Other than some firnge cultures, that practiced ritual sacrifice, cannibalism and other religious ideas that we consider barbaric, they all followed a devine spiritual source.

The Source of the unseen Spirit has taken many names. Wanka Tanka, the Great Spirit, the Great Mystery. These are all examples of the Devine Spirit within.

Thier is only one God and One Devine Spirit that connects us all. Give it whatever name you want, if the path is peace and harmony the Spirit is the Holy Spirit.

edit on 13-7-2015 by Isurrender73 because: (no reason given)



posted on Jul, 13 2015 @ 01:50 PM
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originally posted by: Isurrender73
a reply to: Krazysh0t

They had many rituals. They believed in Angels as higher spiritual beings.


Who is "they"? Stop generalizing all natives as one culture. It didn't work that way.


Jist like Christ is the core of all 40,000 denominations of Christianity, although they teach different understanding of rituls. Do they all believe in the Holy Spirit? Yes.


No, it ISN'T like that at all and you are going to have to actually produce some evidence of this claim, because the several sources -I- posted show that this isn't the case.


The Great Spirit, Wanka Tanka, The Great Mystery. They are all considered the same and the core of nearly ever major native American tradition. They all believe in the Holy Spirit.


No, they aren't. You need to go do some more research and deny some ignorance.


I am far from the first one to make this connection.


And? Your point? So you aren't the first one to lie about native history and religion. So what?



posted on Jul, 13 2015 @ 01:51 PM
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originally posted by: infolurker
a reply to: Krazysh0t

New Agers want to unite all religions under a single "One World Religion" by attempting to make up an alternate world view that we all worship the same God which of course is fantasy.

The Chrislam movement along with many others s have been pushing this agenda which of course is what we call "The Great Deception" false prophet / anti-Christ one world religion.



The anti-Christ is said to be one who forces you take take a mark, perform a ritual, before you can be a member of their club. By the very nature the anti-Christ is one who divides.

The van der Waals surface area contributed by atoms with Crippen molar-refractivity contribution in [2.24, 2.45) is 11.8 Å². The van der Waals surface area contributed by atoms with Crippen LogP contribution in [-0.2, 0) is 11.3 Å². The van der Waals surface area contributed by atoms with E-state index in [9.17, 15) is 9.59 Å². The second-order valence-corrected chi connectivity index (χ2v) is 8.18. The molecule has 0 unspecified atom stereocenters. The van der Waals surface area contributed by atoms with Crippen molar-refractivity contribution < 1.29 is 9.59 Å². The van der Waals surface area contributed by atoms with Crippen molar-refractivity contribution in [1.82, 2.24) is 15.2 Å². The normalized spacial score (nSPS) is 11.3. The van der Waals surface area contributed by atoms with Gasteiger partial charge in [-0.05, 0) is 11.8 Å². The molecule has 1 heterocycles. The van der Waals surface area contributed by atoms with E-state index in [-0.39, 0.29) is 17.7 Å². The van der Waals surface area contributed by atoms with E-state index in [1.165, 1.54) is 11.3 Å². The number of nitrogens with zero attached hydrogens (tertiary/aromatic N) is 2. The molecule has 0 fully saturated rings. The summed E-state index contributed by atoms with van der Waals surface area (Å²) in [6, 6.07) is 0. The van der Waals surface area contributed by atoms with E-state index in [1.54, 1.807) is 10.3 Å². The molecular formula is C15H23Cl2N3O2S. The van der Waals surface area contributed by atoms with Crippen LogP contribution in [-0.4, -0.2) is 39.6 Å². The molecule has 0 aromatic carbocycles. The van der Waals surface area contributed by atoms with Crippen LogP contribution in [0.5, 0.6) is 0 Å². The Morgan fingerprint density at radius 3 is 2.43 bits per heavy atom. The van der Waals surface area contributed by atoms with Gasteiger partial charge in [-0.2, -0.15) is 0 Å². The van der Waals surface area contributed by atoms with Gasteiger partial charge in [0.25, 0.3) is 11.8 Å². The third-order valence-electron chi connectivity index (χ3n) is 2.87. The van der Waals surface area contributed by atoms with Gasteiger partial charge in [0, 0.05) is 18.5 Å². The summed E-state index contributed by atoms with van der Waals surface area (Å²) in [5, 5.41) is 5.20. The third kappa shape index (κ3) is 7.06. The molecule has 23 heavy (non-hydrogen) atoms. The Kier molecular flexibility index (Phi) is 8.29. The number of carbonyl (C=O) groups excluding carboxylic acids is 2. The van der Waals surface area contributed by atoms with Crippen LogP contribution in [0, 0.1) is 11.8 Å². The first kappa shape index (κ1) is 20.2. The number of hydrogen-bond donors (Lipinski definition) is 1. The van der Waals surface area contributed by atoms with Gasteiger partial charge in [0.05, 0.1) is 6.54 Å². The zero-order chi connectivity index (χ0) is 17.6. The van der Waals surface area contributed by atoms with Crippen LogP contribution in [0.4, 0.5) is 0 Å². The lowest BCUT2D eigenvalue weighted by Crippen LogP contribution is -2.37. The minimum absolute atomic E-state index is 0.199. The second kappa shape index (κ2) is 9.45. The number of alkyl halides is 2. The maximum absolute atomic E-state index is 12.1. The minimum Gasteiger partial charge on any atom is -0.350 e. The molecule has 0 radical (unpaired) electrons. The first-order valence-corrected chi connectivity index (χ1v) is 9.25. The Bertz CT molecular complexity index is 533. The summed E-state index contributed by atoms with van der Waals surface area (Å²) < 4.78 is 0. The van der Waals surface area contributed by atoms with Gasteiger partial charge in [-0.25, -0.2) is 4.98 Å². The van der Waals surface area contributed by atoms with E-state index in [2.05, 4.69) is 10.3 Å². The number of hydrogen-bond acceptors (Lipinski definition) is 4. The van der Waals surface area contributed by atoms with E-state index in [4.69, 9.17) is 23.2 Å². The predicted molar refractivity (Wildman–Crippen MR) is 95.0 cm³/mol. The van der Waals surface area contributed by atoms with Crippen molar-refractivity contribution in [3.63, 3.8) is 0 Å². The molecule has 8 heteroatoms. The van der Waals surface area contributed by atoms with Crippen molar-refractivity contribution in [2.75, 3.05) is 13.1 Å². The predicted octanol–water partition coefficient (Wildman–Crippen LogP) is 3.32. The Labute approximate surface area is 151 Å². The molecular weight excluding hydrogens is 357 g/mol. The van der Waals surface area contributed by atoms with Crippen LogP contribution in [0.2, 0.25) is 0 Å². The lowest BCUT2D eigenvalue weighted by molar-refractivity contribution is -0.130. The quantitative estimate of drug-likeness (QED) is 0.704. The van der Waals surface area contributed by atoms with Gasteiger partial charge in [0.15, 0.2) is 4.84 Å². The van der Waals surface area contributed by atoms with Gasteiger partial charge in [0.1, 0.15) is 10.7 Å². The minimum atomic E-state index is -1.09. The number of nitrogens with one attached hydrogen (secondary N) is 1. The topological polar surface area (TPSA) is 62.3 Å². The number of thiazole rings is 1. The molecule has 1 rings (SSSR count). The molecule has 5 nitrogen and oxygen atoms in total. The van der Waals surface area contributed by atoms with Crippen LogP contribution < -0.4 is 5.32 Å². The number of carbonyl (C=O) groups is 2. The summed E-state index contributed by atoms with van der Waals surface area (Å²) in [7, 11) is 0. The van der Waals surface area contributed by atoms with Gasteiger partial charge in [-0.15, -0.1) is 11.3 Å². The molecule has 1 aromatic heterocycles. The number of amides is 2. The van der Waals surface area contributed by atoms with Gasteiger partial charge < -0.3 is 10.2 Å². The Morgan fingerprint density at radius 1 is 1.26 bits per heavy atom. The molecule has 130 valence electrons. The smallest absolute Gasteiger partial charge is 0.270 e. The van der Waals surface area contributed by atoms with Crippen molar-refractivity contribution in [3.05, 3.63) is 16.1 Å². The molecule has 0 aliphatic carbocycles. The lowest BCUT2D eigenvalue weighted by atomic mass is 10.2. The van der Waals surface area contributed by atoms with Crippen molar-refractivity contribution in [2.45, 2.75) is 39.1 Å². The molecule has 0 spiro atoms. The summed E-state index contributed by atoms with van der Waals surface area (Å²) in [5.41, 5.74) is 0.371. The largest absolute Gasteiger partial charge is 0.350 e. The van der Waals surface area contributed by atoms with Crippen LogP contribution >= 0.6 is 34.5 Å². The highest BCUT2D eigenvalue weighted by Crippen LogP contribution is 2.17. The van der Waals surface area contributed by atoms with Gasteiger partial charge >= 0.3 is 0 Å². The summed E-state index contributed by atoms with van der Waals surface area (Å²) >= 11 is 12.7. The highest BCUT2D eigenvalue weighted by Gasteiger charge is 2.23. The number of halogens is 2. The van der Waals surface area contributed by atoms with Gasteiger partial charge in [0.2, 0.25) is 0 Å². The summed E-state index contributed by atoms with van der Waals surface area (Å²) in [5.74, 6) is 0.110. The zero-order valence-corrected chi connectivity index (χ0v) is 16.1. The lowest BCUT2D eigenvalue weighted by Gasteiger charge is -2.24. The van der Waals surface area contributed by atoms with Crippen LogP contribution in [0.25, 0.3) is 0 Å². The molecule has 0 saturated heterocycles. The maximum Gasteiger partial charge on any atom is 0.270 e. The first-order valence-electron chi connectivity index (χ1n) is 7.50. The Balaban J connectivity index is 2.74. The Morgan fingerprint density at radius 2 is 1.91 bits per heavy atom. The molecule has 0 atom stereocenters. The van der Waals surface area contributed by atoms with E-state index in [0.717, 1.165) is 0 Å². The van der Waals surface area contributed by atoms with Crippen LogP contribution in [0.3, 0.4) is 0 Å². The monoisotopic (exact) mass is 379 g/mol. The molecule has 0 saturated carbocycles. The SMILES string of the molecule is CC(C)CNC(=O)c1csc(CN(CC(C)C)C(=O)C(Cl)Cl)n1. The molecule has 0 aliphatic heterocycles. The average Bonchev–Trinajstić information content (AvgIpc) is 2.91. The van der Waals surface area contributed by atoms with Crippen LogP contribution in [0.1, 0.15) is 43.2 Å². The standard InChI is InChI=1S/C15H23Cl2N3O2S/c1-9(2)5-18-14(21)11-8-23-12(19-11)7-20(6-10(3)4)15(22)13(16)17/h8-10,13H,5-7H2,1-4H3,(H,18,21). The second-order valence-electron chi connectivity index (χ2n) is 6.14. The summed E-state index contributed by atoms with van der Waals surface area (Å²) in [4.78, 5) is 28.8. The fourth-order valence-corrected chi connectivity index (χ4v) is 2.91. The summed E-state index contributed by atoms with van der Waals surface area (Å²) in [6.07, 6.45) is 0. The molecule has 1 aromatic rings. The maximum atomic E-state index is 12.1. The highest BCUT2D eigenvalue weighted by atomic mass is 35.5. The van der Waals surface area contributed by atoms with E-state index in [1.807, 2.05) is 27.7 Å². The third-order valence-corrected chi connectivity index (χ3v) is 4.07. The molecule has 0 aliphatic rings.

I am preaching unity, One God and One Holy Spirit. I am not asking you to take any mark or ritual. Nor am I bringing any word that should cause you separation.

I am not teaching a kingdom divided, but a kingdom united. A divided Kingdom can not stand.


edit on 13-7-2015 by Isurrender73 because: (no reason given)



posted on Jul, 13 2015 @ 01:54 PM
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a reply to: Isurrender73


The Great Spirit, Wanka Tanka, The Great Mystery. They are all considered the same and the core of nearly ever major native American tradition. They all believe in the Holy Spirit.

They believed in A (holy) spirit. NOT the Christian "Holy Spirit". See my signature.



posted on Jul, 13 2015 @ 02:00 PM
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originally posted by: Klassified
a reply to: Isurrender73


The Great Spirit, Wanka Tanka, The Great Mystery. They are all considered the same and the core of nearly ever major native American tradition. They all believe in the Holy Spirit.

They believed in A (holy) spirit. NOT the Christian "Holy Spirit". See my signature.



There is only One God and One Devine Spirit.

A man cannot speak about the Devine Spirit unless he has connected to it. The words from the Native American Spiritual teachers that I have read come from the mouths of men who were divinely inspired.

Since Christ is the only Holy Spirit, the One and only source of Devine Inspiration, these men must have been following him. They gave him a name or title that was appropriate for their language.


edit on 13-7-2015 by Isurrender73 because: (no reason given)